Jen Nakamura Taylor grew up half-Japanese in the very white Southern town of Dixieland, Arkansas. Although she was a bit of an oddity (their family ate sushi when everyone else was eating barbecue), it never affected her much until she moved to Chicago and realized just how different she was from her friends and acquaintances of the past. Jen is content with her life, producing a news program and working more hours than she cares to admit. Yet when she finds out that her beautiful blonde cousin is marrying Kevin Peterson, the object of Jen's unrequited love all through school, she isn't quite sure what to think. She does know one thing--she must find a date for the wedding.
Following a series of interesting events, Jen ends up taking Nigel Riley, her best friend and confidante at work. Riley is British and has a drop-dead gorgeous live-in girlfriend who actually encourages him to go to the wedding with Jen. They begin the long trip with a disastrous car-ride and end up thinking that there may be more to their relationship than just friendship. When Kevin begins to show a bit of interest all these years later, is it just a complication or does Jen actually have her choice of men?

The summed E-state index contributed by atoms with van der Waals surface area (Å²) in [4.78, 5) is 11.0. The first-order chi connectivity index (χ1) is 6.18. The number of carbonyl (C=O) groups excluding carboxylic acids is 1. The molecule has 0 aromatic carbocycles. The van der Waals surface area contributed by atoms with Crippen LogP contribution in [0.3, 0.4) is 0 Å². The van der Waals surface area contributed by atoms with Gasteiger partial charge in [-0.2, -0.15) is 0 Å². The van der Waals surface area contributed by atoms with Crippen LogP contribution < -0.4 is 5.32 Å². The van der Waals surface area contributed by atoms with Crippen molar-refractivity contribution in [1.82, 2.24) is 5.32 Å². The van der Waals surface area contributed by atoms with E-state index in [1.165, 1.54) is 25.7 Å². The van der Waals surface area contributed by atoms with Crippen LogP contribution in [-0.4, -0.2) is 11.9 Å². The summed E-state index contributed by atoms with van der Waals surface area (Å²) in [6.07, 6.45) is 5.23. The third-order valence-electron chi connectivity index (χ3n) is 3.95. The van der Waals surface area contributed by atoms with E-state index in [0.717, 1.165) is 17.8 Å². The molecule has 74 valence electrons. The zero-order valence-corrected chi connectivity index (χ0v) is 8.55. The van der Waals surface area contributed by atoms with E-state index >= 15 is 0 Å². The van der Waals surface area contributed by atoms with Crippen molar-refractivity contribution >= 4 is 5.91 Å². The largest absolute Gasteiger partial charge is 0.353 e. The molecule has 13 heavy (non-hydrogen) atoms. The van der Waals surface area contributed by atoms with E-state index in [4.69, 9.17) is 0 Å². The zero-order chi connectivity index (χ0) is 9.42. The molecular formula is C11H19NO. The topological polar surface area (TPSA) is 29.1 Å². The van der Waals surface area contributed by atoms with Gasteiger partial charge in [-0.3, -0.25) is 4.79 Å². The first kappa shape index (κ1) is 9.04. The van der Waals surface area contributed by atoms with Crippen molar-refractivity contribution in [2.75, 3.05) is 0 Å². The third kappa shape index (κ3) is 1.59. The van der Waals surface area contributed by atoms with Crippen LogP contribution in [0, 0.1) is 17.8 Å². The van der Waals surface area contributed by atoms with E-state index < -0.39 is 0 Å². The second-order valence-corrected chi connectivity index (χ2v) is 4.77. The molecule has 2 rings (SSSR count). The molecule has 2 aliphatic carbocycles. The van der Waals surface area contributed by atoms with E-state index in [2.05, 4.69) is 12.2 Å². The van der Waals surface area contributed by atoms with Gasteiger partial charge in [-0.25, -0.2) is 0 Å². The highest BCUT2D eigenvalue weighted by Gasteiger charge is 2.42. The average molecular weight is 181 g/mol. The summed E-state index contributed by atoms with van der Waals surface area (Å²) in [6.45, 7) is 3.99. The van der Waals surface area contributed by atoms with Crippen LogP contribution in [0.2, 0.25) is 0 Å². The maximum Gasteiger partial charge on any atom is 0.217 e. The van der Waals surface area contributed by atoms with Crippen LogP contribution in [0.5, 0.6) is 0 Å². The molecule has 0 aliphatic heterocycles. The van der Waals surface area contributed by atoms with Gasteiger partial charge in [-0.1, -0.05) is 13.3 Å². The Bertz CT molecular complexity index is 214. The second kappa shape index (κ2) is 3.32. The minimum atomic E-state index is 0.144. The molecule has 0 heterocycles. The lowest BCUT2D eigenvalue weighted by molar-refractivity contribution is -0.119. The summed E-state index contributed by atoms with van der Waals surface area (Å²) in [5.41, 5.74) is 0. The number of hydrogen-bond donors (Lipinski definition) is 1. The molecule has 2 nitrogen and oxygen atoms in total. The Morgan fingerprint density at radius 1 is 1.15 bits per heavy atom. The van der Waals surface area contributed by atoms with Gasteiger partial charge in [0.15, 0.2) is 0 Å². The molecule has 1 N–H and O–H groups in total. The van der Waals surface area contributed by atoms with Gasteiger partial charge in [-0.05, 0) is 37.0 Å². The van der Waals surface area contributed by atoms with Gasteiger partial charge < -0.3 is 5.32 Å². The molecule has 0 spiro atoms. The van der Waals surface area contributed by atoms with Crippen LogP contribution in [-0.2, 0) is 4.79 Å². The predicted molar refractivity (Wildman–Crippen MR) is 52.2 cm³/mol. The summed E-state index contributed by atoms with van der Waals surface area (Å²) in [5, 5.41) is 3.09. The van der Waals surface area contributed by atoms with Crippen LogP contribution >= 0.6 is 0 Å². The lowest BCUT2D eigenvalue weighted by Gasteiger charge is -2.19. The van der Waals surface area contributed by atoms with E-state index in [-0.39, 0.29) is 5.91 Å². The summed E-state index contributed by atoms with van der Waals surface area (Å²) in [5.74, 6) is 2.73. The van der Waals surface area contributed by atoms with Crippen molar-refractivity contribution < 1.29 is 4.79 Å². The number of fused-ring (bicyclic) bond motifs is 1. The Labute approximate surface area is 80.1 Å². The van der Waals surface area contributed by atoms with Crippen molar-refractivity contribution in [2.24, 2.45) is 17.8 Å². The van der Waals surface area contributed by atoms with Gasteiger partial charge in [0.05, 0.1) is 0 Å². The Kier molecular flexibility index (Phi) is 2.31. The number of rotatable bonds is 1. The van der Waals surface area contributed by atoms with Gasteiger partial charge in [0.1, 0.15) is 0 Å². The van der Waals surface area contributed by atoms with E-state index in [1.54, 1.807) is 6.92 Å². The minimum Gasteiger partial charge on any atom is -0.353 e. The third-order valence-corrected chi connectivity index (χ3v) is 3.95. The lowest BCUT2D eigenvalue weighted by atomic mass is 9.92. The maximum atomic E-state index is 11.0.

Dixieland Sushi is an hilarious relationship novel. Jen is a unique character, working hard to overcome her small-town past, but also not wanting to stray too far from her roots. The narrative is sprinkled with various flashbacks to the 1980s and Jen's growing-up years, the trials and tribulations of her crush on Kevin. The '80s pop culture references are both funny and nostalgic, as many chick lit readers remember this era fondly.
The development of the relationship between Riley and Jen progresses at a natural and believable pace. A rolling-on-the-floor laughing segment about their stop in Memphis and visit to Graceland will leave you breathless. Readers who enjoy chick lit will savor Dixieland Sushi because, like its main character, it offers a different take on the standard fare.